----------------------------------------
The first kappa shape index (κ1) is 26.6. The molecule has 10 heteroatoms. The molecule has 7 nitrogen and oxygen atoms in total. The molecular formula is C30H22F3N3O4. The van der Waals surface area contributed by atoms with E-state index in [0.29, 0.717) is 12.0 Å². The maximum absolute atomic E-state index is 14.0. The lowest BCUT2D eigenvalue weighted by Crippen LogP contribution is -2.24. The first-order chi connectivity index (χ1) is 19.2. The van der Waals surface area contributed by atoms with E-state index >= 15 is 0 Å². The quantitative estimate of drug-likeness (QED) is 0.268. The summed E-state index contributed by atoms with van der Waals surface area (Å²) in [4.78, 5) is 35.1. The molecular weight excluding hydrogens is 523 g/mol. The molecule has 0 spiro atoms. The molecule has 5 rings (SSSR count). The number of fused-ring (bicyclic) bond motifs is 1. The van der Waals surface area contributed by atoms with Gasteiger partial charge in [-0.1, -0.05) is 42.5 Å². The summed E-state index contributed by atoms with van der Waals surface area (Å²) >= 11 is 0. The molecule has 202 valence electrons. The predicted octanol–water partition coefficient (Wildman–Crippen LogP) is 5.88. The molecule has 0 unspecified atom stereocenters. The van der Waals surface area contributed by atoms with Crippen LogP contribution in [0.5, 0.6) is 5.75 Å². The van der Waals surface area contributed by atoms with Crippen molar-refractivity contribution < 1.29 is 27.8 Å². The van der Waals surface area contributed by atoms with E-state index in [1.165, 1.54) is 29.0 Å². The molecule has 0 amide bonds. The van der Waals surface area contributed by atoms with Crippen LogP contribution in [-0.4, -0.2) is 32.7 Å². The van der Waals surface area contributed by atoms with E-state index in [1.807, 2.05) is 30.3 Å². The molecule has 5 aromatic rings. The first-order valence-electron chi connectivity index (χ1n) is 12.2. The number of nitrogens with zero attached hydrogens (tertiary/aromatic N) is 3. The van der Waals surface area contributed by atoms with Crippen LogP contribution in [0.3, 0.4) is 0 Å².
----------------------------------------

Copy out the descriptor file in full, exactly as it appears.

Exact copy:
The first kappa shape index (κ1) is 26.6. The molecule has 10 heteroatoms. The molecule has 7 nitrogen and oxygen atoms in total. The molecular formula is C30H22F3N3O4. The van der Waals surface area contributed by atoms with E-state index in [0.29, 0.717) is 12.0 Å². The maximum absolute atomic E-state index is 14.0. The lowest BCUT2D eigenvalue weighted by Crippen LogP contribution is -2.24. The first-order chi connectivity index (χ1) is 19.2. The van der Waals surface area contributed by atoms with E-state index >= 15 is 0 Å². The quantitative estimate of drug-likeness (QED) is 0.268. The summed E-state index contributed by atoms with van der Waals surface area (Å²) in [4.78, 5) is 35.1. The molecular weight excluding hydrogens is 523 g/mol. The molecule has 0 spiro atoms. The molecule has 5 rings (SSSR count). The number of fused-ring (bicyclic) bond motifs is 1. The van der Waals surface area contributed by atoms with Gasteiger partial charge in [-0.1, -0.05) is 42.5 Å². The summed E-state index contributed by atoms with van der Waals surface area (Å²) >= 11 is 0. The molecule has 202 valence electrons. The predicted octanol–water partition coefficient (Wildman–Crippen LogP) is 5.88. The molecule has 0 unspecified atom stereocenters. The van der Waals surface area contributed by atoms with Crippen LogP contribution in [0.5, 0.6) is 5.75 Å². The van der Waals surface area contributed by atoms with Crippen molar-refractivity contribution < 1.29 is 27.8 Å². The van der Waals surface area contributed by atoms with E-state index in [1.165, 1.54) is 29.0 Å². The molecule has 0 amide bonds. The van der Waals surface area contributed by atoms with Crippen LogP contribution in [-0.4, -0.2) is 32.7 Å². The van der Waals surface area contributed by atoms with E-state index in [1.807, 2.05) is 30.3 Å². The molecule has 5 aromatic rings. The first-order valence-electron chi connectivity index (χ1n) is 12.2. The number of nitrogens with zero attached hydrogens (tertiary/aromatic N) is 3. The van der Waals surface area contributed by atoms with Crippen LogP contribution in [0.3, 0.4) is 0 Å².